This is because there is no longer a rule that use of a registered mark cannot infringe another registered mark.
It will no longer be a defence to trade mark infringement to show that the defendant was merely using its own company name.
A defendant to infringement proceedings will be able to raise non-use of the claimant’s mark as a defence, rather than having to launch separate revocation proceedings.
In invalidity proceedings, the applicant may be required to demonstrate genuine use of its mark within the five-year period preceding the filing date of the defendant’s mark. (At present, they need only demonstrate use in the period prior to the filing of the invalidity proceedings.)

Licensing

Licensees will be able to sue under trade mark law, rather than contract law, for breach of licence provisions relating to duration, form of mark, scope of goods or services covered, territory, and quality of goods or services.
A non-exclusive licensee will only be able bring infringement proceedings with the trade mark proprietor’s consent. However, an exclusive licensee will be entitled to bring proceedings itself provided that it has given the proprietor the opportunity to consent to this, and waited two months for their answer.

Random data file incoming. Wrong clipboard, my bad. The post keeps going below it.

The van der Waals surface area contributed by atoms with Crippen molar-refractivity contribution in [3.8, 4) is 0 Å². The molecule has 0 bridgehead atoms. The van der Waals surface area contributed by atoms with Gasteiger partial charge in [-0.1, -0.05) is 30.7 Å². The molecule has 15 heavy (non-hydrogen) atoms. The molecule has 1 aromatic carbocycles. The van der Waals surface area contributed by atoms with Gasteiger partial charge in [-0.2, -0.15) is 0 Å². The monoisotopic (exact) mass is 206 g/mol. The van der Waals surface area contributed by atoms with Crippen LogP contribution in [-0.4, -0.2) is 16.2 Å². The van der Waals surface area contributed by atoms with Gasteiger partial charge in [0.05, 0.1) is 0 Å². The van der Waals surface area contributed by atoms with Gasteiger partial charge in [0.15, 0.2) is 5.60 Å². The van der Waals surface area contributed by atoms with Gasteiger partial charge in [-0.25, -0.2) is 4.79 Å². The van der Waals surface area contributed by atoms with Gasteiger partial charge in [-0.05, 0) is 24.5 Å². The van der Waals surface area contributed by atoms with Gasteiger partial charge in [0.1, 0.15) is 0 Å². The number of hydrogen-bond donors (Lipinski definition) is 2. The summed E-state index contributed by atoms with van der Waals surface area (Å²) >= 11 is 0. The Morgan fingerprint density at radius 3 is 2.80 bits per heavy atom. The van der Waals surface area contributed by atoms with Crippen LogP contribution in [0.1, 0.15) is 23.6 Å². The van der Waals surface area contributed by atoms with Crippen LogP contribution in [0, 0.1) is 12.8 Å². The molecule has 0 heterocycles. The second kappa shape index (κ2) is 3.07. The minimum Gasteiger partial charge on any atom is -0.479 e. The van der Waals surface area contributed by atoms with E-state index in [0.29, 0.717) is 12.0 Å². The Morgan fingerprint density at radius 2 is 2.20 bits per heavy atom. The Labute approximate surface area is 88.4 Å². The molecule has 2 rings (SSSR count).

A licensee will be able to intervene in infringement proceedings to obtain compensation for its loss.
The provisions on licensing will also apply in relation to pending trade mark applications.

Division, renewal and restoration

It will be possible to divide registrations. (At present, only applications can be divided.)
The notification period prior to a renewal date has increased from four months to six months.
The IPO’s test for deciding whether to agree to restore a lapsed mark will change. The applicant will now only be required to show that the failure to renew was unintentional, rather than (as currently) that it would be just to restore it.

PLC Practical Law 28.9.18